So you just got back from NYC after a weekend getaway at the
Bryant Park Hotel. The sleek wood floors, the floor-length draperies, and the
crisp, white walls against that striking furniture make your boudoir at home
feel like a room at a Motel 6. Not that I’m knocking Motel 6… it serves a
purpose. But those rooms aren’t known for giving you that I’m-never-getting-out-of-bed
feeling. If you’re aching to create a tranquil oasis of your own – or for your
guests – there are a few things you can do to make the most impact quickly. A
handful of simple touches will make all the difference, especially if you’re
working on a limited budget. The goal is to make the room feel charming,
without each piece overwhelming the sense of calm. This can be difficult, as
modern or interesting pieces of art, furniture, and décor can easily overpower
the other elements.
First thing’s first… Buy new linens.
Hotel Max, Seattle, WA / Photo from BusinessWeek
If you’ve been sleeping on the same worn out old sheets for
over two years, toss them. The broken down threads not only contain plenty of
allergens, but they’re probably faded, threaded or stained at this point.
Though they’re most likely hidden away beneath some type of comforter most of
the time, you know they’re there,
and you’ll feel more comfortable after a refresh. Good sheets are an investment
and they do last a long time. Opt for high thread count sheets in white.
Traditionally, high end boutique hotels use white sheets to maintain
cleanliness and give guests the peace of mind that they’re sleeping beneath
fresh linens. No matter what color bedspread or duvet you choose, go with white
sheets. The added benefit is that you’ll be able to tell easily when they need
to be replaced.
Choose plush fabrics in coordinated neutrals.
Hotel Raffaello, Chicago / Photo from Venere.com
Aside from luxe, white sheets, go for that new bedding.
Restoration Hardware has gorgeous
bedding, believe it or not. Their collections are not only fashionable, but
each is oh so soft. Most are fairly classic in style, which is what you should choose
to produce hotel chic style.
The power of the accent wall is strong.
The Twelve Hotel, Ireland / Photo from TheTwelveHotel.ie
Though this is a newer trend, a lot of hotels are painting
or wallpapering one wall, most often the wall against which the bed rests. Draw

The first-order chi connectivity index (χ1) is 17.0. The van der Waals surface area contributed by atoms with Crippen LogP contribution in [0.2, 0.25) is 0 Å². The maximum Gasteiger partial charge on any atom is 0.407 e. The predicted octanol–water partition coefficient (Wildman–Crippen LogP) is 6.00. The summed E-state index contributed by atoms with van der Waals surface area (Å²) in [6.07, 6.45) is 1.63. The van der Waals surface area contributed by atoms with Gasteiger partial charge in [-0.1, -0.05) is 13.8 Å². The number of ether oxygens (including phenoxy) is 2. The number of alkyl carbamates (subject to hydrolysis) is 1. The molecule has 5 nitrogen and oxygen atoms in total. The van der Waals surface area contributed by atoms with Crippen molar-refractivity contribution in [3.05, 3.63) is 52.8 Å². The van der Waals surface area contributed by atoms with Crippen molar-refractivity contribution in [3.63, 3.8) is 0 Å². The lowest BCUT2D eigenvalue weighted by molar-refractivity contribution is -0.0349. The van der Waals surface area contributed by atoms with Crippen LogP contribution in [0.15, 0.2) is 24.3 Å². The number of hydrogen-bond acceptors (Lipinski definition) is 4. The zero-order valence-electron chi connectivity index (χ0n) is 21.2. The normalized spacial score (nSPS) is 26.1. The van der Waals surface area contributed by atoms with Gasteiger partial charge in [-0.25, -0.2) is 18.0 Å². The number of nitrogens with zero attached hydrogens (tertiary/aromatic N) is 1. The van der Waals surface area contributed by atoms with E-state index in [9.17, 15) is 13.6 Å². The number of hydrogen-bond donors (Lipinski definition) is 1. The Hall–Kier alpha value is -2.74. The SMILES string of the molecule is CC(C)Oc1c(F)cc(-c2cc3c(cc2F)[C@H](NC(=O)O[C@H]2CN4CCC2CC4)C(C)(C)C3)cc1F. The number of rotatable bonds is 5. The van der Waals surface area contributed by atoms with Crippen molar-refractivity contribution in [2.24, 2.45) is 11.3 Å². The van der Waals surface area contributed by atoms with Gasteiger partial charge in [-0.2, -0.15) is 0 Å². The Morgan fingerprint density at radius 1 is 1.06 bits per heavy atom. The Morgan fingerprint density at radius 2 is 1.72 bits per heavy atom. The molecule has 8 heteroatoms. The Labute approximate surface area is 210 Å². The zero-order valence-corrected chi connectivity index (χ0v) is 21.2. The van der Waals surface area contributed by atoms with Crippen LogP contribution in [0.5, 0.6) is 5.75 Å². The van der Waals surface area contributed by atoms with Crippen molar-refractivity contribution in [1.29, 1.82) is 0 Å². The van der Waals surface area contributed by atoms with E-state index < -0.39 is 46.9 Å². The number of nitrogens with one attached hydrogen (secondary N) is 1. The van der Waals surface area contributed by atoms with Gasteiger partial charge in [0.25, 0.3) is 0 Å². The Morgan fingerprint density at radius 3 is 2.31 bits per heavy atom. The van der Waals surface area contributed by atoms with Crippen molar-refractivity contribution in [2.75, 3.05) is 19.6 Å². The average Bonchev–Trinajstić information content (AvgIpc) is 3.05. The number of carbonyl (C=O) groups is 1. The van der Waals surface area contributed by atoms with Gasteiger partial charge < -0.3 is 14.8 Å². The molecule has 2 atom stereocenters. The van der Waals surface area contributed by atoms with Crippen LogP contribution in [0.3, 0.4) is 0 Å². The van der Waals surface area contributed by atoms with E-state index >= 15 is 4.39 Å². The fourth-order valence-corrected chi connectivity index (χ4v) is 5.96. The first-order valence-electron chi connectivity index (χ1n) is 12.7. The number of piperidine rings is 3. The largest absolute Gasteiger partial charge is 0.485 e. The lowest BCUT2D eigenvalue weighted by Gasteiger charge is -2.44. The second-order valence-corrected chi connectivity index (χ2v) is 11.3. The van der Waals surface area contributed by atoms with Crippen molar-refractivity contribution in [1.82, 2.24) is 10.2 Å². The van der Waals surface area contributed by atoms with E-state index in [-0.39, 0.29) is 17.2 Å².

attention to a striking color, or a beautiful wallpaper pattern. You don’t even
have to choose a bold color. Go with something chocolate brown or taupe
contrasted with white or off-white walls. The modern flair will have your
friends thinking you are some kind of decorating genius.
Place a bench or chest at the end of your bed.
Brightonwave Hotel, London
A bench at the foot of the bed makes a room feel more
inviting. Hotels often use this as a tool to make rooms feel more welcoming. A
pretty wooden chest is another way to achieve this look, and can be used as
A beautiful leather or upholstered chair or chaise is a perfect touch.
Mariposa Inn and Suites, Monterey, California
Of course, what hotel room is complete without a small
sitting area? Choose a chaise lounge or cushy chair with an ottoman. Place a
small cocktail table next to it for a place to rest your morning coffee and
DIY Headboards are easier to make than you think.
The Chocolate Boutique Hotel, Dorset, England / Photo from Infotel.co.uk
In most cases, you’ll find firm, king-sized mattresses
resting atop fairly nondescript bed frames. What will probably jump out at you
about the bed is the headboard. The decorative headboard is
one the key elements to designing a hotel-like atmosphere. Often times they’re
made of unique materials or covered in beautiful fabrics. You’ll see them in a
variety of interesting shapes as well. It’s easy to make your own
fabric-covered headboard to complement the draperies and bedding. Visit
BeJane.com’s excellent step-by-step
guide to building your own upholstered headboard. The effects of adding a
custom headboard are amazing; it will instantly personalize and stylize a room.
Floor-to-ceiling draperies are a must.
Hotel Stadthalle, Vienna, Austria / Photo from Splendia.com
Draperies are a fairly inexpensive.
You will most often find floor-to-ceiling, sometimes puddling, draperies in hotel
suites because they lengthen the walls and make the rooms look bigger. Neutral
fabrics and vertical stripes accomplish this best, though in some cases you’ll
want to choose bolder patterns., like plaids. In any case, choose an opaque fabric that can
be completely drawn for those rare occasions when you have the opportunity to
sleep in. Then when you wake up to the birds instead of your alarm clock, you
can draw the drapes back to reveal a sheer liner (make sure it operates independently). It will gently filter natural
light into the room, while allowing you to maintain your privacy.